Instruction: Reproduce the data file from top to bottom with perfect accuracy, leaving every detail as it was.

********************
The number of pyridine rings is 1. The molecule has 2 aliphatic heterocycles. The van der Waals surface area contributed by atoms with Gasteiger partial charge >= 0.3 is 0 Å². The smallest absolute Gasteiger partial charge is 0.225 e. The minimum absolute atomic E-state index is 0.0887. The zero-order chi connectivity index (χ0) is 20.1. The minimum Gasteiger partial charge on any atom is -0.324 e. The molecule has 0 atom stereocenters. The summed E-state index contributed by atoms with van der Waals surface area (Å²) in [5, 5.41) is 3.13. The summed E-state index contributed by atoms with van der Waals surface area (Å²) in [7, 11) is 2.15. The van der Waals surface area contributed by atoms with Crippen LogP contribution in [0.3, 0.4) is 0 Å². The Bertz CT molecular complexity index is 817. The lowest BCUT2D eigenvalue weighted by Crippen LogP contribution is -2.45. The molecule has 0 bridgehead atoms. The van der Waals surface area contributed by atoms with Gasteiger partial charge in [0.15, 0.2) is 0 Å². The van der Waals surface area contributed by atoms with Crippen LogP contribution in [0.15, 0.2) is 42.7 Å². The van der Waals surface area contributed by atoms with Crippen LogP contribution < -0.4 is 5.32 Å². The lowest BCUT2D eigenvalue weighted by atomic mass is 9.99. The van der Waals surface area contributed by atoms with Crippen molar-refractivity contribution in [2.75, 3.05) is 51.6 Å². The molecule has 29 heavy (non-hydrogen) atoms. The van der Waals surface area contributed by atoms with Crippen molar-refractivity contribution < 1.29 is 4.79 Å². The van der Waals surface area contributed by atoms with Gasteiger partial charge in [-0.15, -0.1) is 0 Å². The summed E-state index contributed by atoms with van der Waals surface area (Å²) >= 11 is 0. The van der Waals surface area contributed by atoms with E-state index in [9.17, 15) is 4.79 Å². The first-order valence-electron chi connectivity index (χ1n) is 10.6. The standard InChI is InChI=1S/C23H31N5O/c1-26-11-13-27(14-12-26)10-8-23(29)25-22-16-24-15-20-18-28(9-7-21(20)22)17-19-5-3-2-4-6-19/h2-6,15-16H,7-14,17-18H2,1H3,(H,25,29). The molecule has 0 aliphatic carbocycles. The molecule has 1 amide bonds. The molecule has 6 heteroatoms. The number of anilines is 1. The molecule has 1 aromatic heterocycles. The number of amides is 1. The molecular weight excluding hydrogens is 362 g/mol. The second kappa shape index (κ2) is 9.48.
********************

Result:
The number of pyridine rings is 1. The molecule has 2 aliphatic heterocycles. The van der Waals surface area contributed by atoms with Gasteiger partial charge >= 0.3 is 0 Å². The smallest absolute Gasteiger partial charge is 0.225 e. The minimum absolute atomic E-state index is 0.0887. The zero-order chi connectivity index (χ0) is 20.1. The minimum Gasteiger partial charge on any atom is -0.324 e. The molecule has 0 atom stereocenters. The summed E-state index contributed by atoms with van der Waals surface area (Å²) in [5, 5.41) is 3.13. The summed E-state index contributed by atoms with van der Waals surface area (Å²) in [7, 11) is 2.15. The van der Waals surface area contributed by atoms with Crippen LogP contribution in [0.3, 0.4) is 0 Å². The Bertz CT molecular complexity index is 817. The lowest BCUT2D eigenvalue weighted by Crippen LogP contribution is -2.45. The molecule has 0 bridgehead atoms. The van der Waals surface area contributed by atoms with Gasteiger partial charge in [0.15, 0.2) is 0 Å². The van der Waals surface area contributed by atoms with Crippen LogP contribution in [0.15, 0.2) is 42.7 Å². The van der Waals surface area contributed by atoms with Crippen LogP contribution < -0.4 is 5.32 Å². The lowest BCUT2D eigenvalue weighted by atomic mass is 9.99. The van der Waals surface area contributed by atoms with Crippen molar-refractivity contribution in [2.75, 3.05) is 51.6 Å². The molecule has 29 heavy (non-hydrogen) atoms. The van der Waals surface area contributed by atoms with Crippen molar-refractivity contribution < 1.29 is 4.79 Å². The van der Waals surface area contributed by atoms with Gasteiger partial charge in [-0.15, -0.1) is 0 Å². The summed E-state index contributed by atoms with van der Waals surface area (Å²) >= 11 is 0. The van der Waals surface area contributed by atoms with E-state index in [9.17, 15) is 4.79 Å². The first-order valence-electron chi connectivity index (χ1n) is 10.6. The standard InChI is InChI=1S/C23H31N5O/c1-26-11-13-27(14-12-26)10-8-23(29)25-22-16-24-15-20-18-28(9-7-21(20)22)17-19-5-3-2-4-6-19/h2-6,15-16H,7-14,17-18H2,1H3,(H,25,29). The molecule has 0 aliphatic carbocycles. The molecule has 1 amide bonds. The molecule has 6 heteroatoms. The number of anilines is 1. The molecule has 1 aromatic heterocycles. The number of amides is 1. The molecular weight excluding hydrogens is 362 g/mol. The second kappa shape index (κ2) is 9.48.